I have great plans of being really good and only eating food in the right season and I usually do. But now I am getting anxious for the freshness and variety spring offers. Is it April yet? No, it is still January and so cold storage fruits and veg are still my best friends. Parsnips, apples, sweet potatoes and carrots are staples at our place right now. But I got a tease of what is to come and now I am getting anxious earlier than usual.
It has been warm enough that my ever prosperous mint is poking out some tender new leaves looking for spring. And thinking about mint made me think about all the thinks I like to eat with mint: fresh peas, asparagus, berries, stone fruits, and tomatoes. You can see how one thing leads to another. But sadly, the cold will come back and claim the life from those few mint leaves; leaving the roots underground to wait longer still. Oh, spring, where are you?
I am waiting; for the glorious display of foliage and fruit. In Sunday School today we were asked the question, "what things in the world denote the presence of a God to you?" My hand immediately shot up fresh with the hope of spring I mentioned my love of the good things of the earth. When we could be eating just simple, tasteless things to sustain our bodies, we don't have to. God gave us countless varieties of beans, peaches and herbs. Each one so perfect and complex and delicious; what a wonderful gift to "please the eye and gladden the heart" (D&C 59:18). That to me is a clear proof of a God. What do you think of?
However, it is still winter, so let us continue with more experiments with grains! This week was a roaring success with pearled barley. (The pearled makes it sound much more delicate, don't you think?) Don't be fooled, barley is one hearty grain and this risotto makes for one hearty dinner. And the family was so pleased with the results that they all had seconds and Justin happily took the leftovers for lunch the next day.
You can top your risotto with what ever suits you. I made some sautéed mushrooms and that was divine, but artichokes (go for frozen) would work well too.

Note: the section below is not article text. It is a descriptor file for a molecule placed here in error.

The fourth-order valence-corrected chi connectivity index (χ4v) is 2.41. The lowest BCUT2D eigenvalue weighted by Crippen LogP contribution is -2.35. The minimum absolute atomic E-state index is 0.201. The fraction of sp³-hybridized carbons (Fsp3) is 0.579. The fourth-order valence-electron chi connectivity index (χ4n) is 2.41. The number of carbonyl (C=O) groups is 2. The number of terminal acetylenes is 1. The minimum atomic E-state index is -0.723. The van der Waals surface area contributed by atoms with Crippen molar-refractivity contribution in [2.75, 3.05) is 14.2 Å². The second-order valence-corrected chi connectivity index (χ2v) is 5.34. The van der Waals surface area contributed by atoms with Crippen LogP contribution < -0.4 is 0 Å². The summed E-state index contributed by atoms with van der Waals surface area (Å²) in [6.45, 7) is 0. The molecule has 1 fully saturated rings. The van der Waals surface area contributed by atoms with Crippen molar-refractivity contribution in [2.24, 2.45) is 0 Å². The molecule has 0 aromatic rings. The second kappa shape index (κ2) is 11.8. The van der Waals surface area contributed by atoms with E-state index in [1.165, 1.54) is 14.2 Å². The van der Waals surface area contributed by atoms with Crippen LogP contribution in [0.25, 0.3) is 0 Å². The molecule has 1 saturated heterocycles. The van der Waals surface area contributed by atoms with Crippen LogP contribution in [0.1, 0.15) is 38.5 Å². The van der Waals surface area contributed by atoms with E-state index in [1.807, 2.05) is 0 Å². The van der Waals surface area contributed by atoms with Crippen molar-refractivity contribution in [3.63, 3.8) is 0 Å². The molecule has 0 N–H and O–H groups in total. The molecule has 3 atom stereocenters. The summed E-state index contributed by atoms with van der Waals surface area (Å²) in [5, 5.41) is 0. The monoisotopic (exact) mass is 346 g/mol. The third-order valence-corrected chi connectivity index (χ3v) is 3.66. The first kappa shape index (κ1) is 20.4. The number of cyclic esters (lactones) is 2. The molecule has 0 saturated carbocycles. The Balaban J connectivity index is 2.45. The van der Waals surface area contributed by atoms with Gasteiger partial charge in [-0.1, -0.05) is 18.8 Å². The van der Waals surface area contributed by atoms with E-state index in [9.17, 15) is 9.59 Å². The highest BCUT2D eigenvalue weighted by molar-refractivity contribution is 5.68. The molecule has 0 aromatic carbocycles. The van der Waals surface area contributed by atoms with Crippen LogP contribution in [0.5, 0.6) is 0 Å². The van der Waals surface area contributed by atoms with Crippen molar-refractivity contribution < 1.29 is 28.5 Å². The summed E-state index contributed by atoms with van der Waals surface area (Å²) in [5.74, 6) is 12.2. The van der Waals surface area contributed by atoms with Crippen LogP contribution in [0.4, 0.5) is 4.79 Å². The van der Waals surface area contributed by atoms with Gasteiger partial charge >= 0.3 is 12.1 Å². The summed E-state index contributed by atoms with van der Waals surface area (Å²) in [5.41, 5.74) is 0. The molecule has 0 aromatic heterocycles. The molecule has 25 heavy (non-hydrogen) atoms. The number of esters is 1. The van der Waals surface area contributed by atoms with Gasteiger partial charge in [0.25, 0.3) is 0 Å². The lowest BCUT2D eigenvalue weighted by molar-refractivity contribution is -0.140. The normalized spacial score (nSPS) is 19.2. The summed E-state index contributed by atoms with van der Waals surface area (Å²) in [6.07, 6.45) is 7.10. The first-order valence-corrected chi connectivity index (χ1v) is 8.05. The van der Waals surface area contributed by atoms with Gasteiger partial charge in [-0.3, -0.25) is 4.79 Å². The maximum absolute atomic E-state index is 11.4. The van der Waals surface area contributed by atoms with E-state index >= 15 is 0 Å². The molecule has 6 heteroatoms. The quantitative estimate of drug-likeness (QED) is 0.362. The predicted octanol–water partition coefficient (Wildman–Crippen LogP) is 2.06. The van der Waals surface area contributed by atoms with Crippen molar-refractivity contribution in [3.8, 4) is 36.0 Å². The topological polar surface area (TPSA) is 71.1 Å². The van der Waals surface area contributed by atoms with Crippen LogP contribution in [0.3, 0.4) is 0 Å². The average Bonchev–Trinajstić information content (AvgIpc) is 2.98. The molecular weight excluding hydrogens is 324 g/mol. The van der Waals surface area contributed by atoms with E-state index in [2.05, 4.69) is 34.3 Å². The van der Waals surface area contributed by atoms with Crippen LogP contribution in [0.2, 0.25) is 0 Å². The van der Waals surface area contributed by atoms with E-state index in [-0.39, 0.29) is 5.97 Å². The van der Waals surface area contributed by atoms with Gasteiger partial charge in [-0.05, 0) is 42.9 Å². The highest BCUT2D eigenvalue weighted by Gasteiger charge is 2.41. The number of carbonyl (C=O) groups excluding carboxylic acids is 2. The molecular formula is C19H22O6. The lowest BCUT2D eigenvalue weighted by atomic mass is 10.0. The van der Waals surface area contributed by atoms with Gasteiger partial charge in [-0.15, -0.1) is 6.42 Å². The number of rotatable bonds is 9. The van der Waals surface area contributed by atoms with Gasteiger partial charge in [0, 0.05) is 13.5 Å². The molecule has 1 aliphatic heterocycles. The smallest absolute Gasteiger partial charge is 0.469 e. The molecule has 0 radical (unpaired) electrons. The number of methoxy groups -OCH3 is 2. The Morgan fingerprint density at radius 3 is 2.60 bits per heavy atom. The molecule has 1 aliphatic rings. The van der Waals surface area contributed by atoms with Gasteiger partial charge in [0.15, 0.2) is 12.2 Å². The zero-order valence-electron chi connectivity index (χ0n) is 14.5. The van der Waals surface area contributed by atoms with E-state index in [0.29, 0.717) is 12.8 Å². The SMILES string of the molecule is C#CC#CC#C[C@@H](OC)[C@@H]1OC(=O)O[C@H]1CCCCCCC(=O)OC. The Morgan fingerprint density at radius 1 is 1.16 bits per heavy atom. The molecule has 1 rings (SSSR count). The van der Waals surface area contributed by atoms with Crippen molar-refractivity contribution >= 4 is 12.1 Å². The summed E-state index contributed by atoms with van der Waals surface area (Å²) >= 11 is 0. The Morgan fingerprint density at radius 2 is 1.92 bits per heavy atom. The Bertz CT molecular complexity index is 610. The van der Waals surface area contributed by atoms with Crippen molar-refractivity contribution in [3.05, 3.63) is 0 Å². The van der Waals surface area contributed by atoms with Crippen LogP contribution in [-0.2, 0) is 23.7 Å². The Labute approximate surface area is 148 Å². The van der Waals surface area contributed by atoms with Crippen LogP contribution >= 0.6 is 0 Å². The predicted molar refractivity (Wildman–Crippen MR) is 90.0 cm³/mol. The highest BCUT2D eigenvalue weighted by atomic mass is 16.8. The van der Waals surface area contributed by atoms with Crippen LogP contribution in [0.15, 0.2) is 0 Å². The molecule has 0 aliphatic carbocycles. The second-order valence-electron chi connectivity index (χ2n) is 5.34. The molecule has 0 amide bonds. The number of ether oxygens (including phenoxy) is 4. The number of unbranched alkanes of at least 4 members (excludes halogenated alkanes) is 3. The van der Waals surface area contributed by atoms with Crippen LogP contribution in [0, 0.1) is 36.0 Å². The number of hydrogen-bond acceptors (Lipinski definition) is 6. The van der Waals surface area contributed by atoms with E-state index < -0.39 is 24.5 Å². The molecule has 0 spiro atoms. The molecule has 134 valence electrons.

Vegetarian Cooking for Everyone
6 cups vegetable stock
2 T. olive oil
1 small onion, finely diced
2 garlic cloves, finely chopped
1 cup pearl barly
3/4 cup dry white wine (or however you choose substitute it)
2 T. butter
1/2 cups freshly grated Parmesan or Pecorino
1/4 cup finely chopped parsley or thyme
Juice of 1 lemon
Salt and freshly milled pepper
Have the stock at a simmer. Heat the oil in a heavy wide pan or soup pot. Add the onion and garlic an cook over medium heat until the onion is translucent, about 4 minutes. Add the barley and cook for 1 minutes, stirring to coat the grains. Raise the heat a little and the wine, and cook, stirring frequently until the wine is nearly absorbed. Add 2 1/2 cups of the stock, cover the pot and simmer until the stock is nearly absorbed.
Now start adding stock 1/2 cup at a time, stirring more or less constantly and waiting for each addition to be absorbed before adding more. After about 4 minutes the barley should be tender and the dish thick and creamy. You may not need to use the full amount of stock. Stir in the butter, cheese, half of the parsley and lemon juice to taste. Taste for salt and season with pepper. Serve garnished with the remaining parsley.
8 oz. cremini mushrooms, sliced or quartered
1 shallot or 3T. minced onion
2 T. butter
1 T. balsamic vinegar
handful of fresh thyme
Heat a small skillet. Add the butter, as the foam begins to subside add the shallot. When it begins to look tender- 2 minutes, add the mushrooms, cook until the release the liquid- about 8 minutes. If they begin to stick and brown too much add a little bit of water, stock, white wine or whatever you choose to scrape the fond up and continue cooking. When mushrooms have finished cooking add the vinegar and turn off the heat. Taste for salt and pepper and garnish with thyme. We adore this.
What do you like to do with barley?